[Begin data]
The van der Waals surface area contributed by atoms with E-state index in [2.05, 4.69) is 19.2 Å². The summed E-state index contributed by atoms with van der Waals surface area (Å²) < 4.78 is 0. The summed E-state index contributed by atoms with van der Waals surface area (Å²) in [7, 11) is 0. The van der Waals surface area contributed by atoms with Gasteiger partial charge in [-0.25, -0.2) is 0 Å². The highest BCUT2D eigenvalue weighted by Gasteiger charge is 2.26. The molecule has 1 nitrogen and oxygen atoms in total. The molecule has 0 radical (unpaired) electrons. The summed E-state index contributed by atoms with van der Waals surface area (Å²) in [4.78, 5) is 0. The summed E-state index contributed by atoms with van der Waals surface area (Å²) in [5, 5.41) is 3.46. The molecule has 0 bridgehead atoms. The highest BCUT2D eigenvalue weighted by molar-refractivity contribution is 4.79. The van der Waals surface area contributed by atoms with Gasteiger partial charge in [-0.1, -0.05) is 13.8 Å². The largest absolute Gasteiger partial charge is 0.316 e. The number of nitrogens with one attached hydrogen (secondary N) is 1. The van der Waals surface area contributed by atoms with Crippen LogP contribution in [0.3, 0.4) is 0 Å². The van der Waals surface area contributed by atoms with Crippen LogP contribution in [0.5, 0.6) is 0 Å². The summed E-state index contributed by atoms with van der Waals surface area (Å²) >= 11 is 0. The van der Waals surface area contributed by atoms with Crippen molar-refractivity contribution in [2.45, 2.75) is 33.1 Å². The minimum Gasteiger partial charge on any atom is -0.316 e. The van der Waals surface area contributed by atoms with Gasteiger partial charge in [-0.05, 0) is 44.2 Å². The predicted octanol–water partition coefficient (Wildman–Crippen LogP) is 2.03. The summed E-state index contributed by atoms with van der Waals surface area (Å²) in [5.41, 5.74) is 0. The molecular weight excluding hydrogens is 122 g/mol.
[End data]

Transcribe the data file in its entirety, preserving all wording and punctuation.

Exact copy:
The van der Waals surface area contributed by atoms with E-state index in [2.05, 4.69) is 19.2 Å². The summed E-state index contributed by atoms with van der Waals surface area (Å²) < 4.78 is 0. The summed E-state index contributed by atoms with van der Waals surface area (Å²) in [7, 11) is 0. The van der Waals surface area contributed by atoms with Gasteiger partial charge in [-0.25, -0.2) is 0 Å². The highest BCUT2D eigenvalue weighted by Gasteiger charge is 2.26. The molecule has 1 nitrogen and oxygen atoms in total. The molecule has 0 radical (unpaired) electrons. The summed E-state index contributed by atoms with van der Waals surface area (Å²) in [4.78, 5) is 0. The summed E-state index contributed by atoms with van der Waals surface area (Å²) in [5, 5.41) is 3.46. The molecule has 0 bridgehead atoms. The highest BCUT2D eigenvalue weighted by molar-refractivity contribution is 4.79. The van der Waals surface area contributed by atoms with Gasteiger partial charge in [-0.1, -0.05) is 13.8 Å². The largest absolute Gasteiger partial charge is 0.316 e. The number of nitrogens with one attached hydrogen (secondary N) is 1. The van der Waals surface area contributed by atoms with Crippen LogP contribution in [0.3, 0.4) is 0 Å². The van der Waals surface area contributed by atoms with Crippen LogP contribution in [0.5, 0.6) is 0 Å². The summed E-state index contributed by atoms with van der Waals surface area (Å²) >= 11 is 0. The van der Waals surface area contributed by atoms with Crippen molar-refractivity contribution in [2.45, 2.75) is 33.1 Å². The minimum Gasteiger partial charge on any atom is -0.316 e. The van der Waals surface area contributed by atoms with Gasteiger partial charge in [-0.05, 0) is 44.2 Å². The predicted octanol–water partition coefficient (Wildman–Crippen LogP) is 2.03. The summed E-state index contributed by atoms with van der Waals surface area (Å²) in [5.41, 5.74) is 0. The molecular weight excluding hydrogens is 122 g/mol.